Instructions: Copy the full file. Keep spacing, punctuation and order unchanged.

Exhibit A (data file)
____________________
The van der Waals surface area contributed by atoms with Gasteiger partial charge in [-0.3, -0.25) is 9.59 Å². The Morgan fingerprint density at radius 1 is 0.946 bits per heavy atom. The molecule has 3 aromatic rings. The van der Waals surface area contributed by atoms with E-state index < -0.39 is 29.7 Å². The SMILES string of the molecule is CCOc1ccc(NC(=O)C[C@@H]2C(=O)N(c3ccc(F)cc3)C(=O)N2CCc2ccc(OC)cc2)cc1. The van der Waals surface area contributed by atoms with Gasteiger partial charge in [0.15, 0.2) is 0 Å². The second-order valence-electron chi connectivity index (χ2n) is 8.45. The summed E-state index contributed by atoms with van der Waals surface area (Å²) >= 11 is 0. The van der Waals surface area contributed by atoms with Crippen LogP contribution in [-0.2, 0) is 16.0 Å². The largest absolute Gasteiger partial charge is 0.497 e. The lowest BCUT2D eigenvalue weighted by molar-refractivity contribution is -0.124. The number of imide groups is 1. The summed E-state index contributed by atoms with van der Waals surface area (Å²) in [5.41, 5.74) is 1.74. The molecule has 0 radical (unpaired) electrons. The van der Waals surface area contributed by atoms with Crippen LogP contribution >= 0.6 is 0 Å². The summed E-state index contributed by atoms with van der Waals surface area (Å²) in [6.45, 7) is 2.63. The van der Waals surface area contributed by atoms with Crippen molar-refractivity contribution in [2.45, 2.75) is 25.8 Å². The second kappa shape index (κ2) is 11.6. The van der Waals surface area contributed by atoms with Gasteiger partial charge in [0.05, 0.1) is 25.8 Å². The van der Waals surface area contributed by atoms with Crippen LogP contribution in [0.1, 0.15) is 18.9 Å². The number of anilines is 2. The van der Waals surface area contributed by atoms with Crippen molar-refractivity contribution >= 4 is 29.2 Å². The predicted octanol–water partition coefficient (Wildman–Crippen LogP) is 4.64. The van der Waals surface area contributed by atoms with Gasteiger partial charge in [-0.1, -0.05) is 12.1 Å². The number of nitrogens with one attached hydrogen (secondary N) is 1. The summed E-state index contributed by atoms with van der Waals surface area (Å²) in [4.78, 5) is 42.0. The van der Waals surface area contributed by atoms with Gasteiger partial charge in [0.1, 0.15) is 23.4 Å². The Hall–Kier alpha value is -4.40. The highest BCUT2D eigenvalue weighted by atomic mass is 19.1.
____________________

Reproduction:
The van der Waals surface area contributed by atoms with Gasteiger partial charge in [-0.3, -0.25) is 9.59 Å². The Morgan fingerprint density at radius 1 is 0.946 bits per heavy atom. The molecule has 3 aromatic rings. The van der Waals surface area contributed by atoms with E-state index < -0.39 is 29.7 Å². The SMILES string of the molecule is CCOc1ccc(NC(=O)C[C@@H]2C(=O)N(c3ccc(F)cc3)C(=O)N2CCc2ccc(OC)cc2)cc1. The van der Waals surface area contributed by atoms with Gasteiger partial charge in [0.15, 0.2) is 0 Å². The second-order valence-electron chi connectivity index (χ2n) is 8.45. The summed E-state index contributed by atoms with van der Waals surface area (Å²) >= 11 is 0. The van der Waals surface area contributed by atoms with Crippen LogP contribution in [-0.2, 0) is 16.0 Å². The largest absolute Gasteiger partial charge is 0.497 e. The lowest BCUT2D eigenvalue weighted by molar-refractivity contribution is -0.124. The number of imide groups is 1. The summed E-state index contributed by atoms with van der Waals surface area (Å²) in [5.41, 5.74) is 1.74. The molecule has 0 radical (unpaired) electrons. The van der Waals surface area contributed by atoms with Crippen LogP contribution >= 0.6 is 0 Å². The summed E-state index contributed by atoms with van der Waals surface area (Å²) in [6.45, 7) is 2.63. The van der Waals surface area contributed by atoms with Crippen molar-refractivity contribution in [2.45, 2.75) is 25.8 Å². The second kappa shape index (κ2) is 11.6. The van der Waals surface area contributed by atoms with Gasteiger partial charge in [0.05, 0.1) is 25.8 Å². The van der Waals surface area contributed by atoms with Crippen LogP contribution in [0.1, 0.15) is 18.9 Å². The number of anilines is 2. The van der Waals surface area contributed by atoms with Crippen molar-refractivity contribution >= 4 is 29.2 Å². The predicted octanol–water partition coefficient (Wildman–Crippen LogP) is 4.64. The van der Waals surface area contributed by atoms with Gasteiger partial charge in [-0.1, -0.05) is 12.1 Å². The number of nitrogens with one attached hydrogen (secondary N) is 1. The summed E-state index contributed by atoms with van der Waals surface area (Å²) in [4.78, 5) is 42.0. The van der Waals surface area contributed by atoms with Gasteiger partial charge in [0.1, 0.15) is 23.4 Å². The Hall–Kier alpha value is -4.40. The highest BCUT2D eigenvalue weighted by atomic mass is 19.1.